Until 1952, rail passengers could travel to and from Madison, Wisconsin from not one, but three rail stations, served by the Chicago and Northwestern and the Milwaukee Road Railroads. Two of the city’s once iconic train stations, both on the National Register of Historic Places, still stand:
- the Chicago and Northwestern East Madison Station on Blair Street, currently the headquarters of Madison and Gas and Electric, and;
- the Milwaukee Road Station on West Washington Avenue, currently home to a bicycle shop and a cafe.
Chicago and Northwestern ceased passenger operations in 1965, and the Milwaukee Road followed suit in 1971. With the new national passenger rail system Amtrak bizarrely choosing to locate its Empire Builder depot in Portage, Wisconsin’s second-largest city has had no passenger rail service for 51 years. Previous efforts to re-establish rail service have all failed. Now, though, with federal infrastructure funding available, Amtrak is looking to expand its Chicago-Milwaukee Hiawatha service to Wisconsin’s Capital. Madison Transportation Planner Philip Gritzmacher, Jr. joins us now to tell us about the hunt for a new train station.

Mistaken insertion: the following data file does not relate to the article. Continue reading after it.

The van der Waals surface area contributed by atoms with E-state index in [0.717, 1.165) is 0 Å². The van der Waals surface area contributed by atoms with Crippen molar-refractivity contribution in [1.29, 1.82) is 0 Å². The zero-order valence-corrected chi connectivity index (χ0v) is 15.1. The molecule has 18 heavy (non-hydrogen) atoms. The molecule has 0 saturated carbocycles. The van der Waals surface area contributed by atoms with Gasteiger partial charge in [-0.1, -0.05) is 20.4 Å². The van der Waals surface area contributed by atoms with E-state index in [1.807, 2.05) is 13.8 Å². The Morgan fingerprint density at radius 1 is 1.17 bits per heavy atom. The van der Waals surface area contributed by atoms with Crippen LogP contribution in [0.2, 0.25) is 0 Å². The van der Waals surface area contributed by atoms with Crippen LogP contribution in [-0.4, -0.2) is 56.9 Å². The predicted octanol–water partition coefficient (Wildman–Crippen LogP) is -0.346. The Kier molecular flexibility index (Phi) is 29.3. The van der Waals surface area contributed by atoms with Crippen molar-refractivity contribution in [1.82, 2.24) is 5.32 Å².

Photo of Chicago & Northwestern Passenger Depot / Madison Gas & Electric by TheCatalyst31, CC0, via Wikimedia Commons